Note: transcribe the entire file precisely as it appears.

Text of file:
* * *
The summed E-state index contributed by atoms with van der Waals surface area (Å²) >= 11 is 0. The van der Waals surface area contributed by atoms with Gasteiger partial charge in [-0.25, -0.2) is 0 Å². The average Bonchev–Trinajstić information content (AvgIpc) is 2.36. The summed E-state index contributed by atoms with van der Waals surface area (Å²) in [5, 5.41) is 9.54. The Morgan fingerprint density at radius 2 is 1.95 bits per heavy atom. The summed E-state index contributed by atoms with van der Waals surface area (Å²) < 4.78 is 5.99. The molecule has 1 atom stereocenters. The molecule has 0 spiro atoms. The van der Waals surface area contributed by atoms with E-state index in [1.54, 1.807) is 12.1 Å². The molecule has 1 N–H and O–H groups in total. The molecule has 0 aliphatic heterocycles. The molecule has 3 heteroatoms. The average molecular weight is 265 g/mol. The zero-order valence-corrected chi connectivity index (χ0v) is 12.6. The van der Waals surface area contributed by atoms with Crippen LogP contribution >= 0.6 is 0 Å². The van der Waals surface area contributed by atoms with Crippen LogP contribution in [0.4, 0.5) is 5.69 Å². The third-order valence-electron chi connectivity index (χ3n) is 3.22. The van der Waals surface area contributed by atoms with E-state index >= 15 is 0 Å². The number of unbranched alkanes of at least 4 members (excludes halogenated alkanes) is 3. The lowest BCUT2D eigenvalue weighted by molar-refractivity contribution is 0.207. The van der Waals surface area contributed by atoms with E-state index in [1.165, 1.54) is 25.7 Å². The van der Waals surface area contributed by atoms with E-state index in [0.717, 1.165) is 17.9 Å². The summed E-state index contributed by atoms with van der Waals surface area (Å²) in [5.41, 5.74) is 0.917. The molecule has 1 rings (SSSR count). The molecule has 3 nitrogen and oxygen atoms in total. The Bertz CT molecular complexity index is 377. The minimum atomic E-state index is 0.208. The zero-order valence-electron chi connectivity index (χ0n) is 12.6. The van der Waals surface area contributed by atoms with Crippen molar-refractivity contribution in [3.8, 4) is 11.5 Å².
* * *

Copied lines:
The summed E-state index contributed by atoms with van der Waals surface area (Å²) >= 11 is 0. The van der Waals surface area contributed by atoms with Gasteiger partial charge in [-0.25, -0.2) is 0 Å². The average Bonchev–Trinajstić information content (AvgIpc) is 2.36. The summed E-state index contributed by atoms with van der Waals surface area (Å²) in [5, 5.41) is 9.54. The Morgan fingerprint density at radius 2 is 1.95 bits per heavy atom. The summed E-state index contributed by atoms with van der Waals surface area (Å²) < 4.78 is 5.99. The molecule has 1 atom stereocenters. The molecule has 0 spiro atoms. The van der Waals surface area contributed by atoms with E-state index in [1.54, 1.807) is 12.1 Å². The molecule has 1 N–H and O–H groups in total. The molecule has 0 aliphatic heterocycles. The molecule has 3 heteroatoms. The average molecular weight is 265 g/mol. The zero-order valence-corrected chi connectivity index (χ0v) is 12.6. The van der Waals surface area contributed by atoms with Crippen LogP contribution >= 0.6 is 0 Å². The van der Waals surface area contributed by atoms with Crippen LogP contribution in [0.4, 0.5) is 5.69 Å². The third-order valence-electron chi connectivity index (χ3n) is 3.22. The van der Waals surface area contributed by atoms with E-state index >= 15 is 0 Å². The number of unbranched alkanes of at least 4 members (excludes halogenated alkanes) is 3. The lowest BCUT2D eigenvalue weighted by molar-refractivity contribution is 0.207. The van der Waals surface area contributed by atoms with E-state index in [1.165, 1.54) is 25.7 Å². The van der Waals surface area contributed by atoms with E-state index in [0.717, 1.165) is 17.9 Å². The summed E-state index contributed by atoms with van der Waals surface area (Å²) in [5.41, 5.74) is 0.917. The molecule has 1 rings (SSSR count). The molecule has 3 nitrogen and oxygen atoms in total. The Bertz CT molecular complexity index is 377. The minimum atomic E-state index is 0.208. The zero-order valence-electron chi connectivity index (χ0n) is 12.6. The van der Waals surface area contributed by atoms with Crippen molar-refractivity contribution in [3.8, 4) is 11.5 Å².